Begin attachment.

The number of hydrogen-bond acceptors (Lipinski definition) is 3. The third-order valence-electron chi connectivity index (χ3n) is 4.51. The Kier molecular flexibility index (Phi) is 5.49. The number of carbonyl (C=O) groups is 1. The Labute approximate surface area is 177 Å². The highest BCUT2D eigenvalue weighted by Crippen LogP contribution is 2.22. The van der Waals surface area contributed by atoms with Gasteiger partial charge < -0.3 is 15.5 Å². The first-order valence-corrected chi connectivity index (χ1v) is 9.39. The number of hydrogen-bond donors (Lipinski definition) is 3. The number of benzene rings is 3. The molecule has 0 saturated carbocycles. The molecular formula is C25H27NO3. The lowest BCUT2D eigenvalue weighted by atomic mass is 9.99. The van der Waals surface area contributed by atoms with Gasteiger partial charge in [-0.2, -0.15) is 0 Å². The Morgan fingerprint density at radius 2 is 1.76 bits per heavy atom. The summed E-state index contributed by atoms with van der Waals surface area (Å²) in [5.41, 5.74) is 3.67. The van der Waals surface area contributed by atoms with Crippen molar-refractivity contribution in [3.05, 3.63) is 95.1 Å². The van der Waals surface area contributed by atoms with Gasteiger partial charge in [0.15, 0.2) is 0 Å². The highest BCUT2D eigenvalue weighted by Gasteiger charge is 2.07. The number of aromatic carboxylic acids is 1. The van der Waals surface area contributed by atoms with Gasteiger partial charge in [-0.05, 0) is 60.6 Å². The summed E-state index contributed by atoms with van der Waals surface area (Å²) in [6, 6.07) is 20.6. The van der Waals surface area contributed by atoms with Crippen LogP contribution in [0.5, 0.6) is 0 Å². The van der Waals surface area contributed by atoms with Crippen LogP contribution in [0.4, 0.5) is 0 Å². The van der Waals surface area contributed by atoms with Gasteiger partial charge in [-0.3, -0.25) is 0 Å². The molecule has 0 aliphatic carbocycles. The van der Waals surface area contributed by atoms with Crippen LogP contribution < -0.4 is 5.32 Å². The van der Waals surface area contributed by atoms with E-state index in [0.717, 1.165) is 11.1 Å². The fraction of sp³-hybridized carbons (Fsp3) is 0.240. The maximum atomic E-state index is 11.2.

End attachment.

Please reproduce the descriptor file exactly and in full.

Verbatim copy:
The number of hydrogen-bond acceptors (Lipinski definition) is 3. The third-order valence-electron chi connectivity index (χ3n) is 4.51. The Kier molecular flexibility index (Phi) is 5.49. The number of carbonyl (C=O) groups is 1. The Labute approximate surface area is 177 Å². The highest BCUT2D eigenvalue weighted by Crippen LogP contribution is 2.22. The van der Waals surface area contributed by atoms with Gasteiger partial charge < -0.3 is 15.5 Å². The first-order valence-corrected chi connectivity index (χ1v) is 9.39. The number of hydrogen-bond donors (Lipinski definition) is 3. The number of benzene rings is 3. The molecule has 0 saturated carbocycles. The molecular formula is C25H27NO3. The lowest BCUT2D eigenvalue weighted by atomic mass is 9.99. The van der Waals surface area contributed by atoms with Gasteiger partial charge in [-0.2, -0.15) is 0 Å². The Morgan fingerprint density at radius 2 is 1.76 bits per heavy atom. The summed E-state index contributed by atoms with van der Waals surface area (Å²) in [5.41, 5.74) is 3.67. The van der Waals surface area contributed by atoms with Crippen molar-refractivity contribution in [3.05, 3.63) is 95.1 Å². The van der Waals surface area contributed by atoms with Gasteiger partial charge in [0.15, 0.2) is 0 Å². The highest BCUT2D eigenvalue weighted by Gasteiger charge is 2.07. The number of aromatic carboxylic acids is 1. The van der Waals surface area contributed by atoms with Gasteiger partial charge in [-0.05, 0) is 60.6 Å². The summed E-state index contributed by atoms with van der Waals surface area (Å²) in [6, 6.07) is 20.6. The van der Waals surface area contributed by atoms with Crippen LogP contribution in [0.5, 0.6) is 0 Å². The van der Waals surface area contributed by atoms with Crippen LogP contribution in [0.4, 0.5) is 0 Å². The van der Waals surface area contributed by atoms with Gasteiger partial charge in [-0.3, -0.25) is 0 Å². The molecule has 0 aliphatic carbocycles. The van der Waals surface area contributed by atoms with Crippen LogP contribution < -0.4 is 5.32 Å². The van der Waals surface area contributed by atoms with E-state index in [0.717, 1.165) is 11.1 Å². The fraction of sp³-hybridized carbons (Fsp3) is 0.240. The maximum atomic E-state index is 11.2.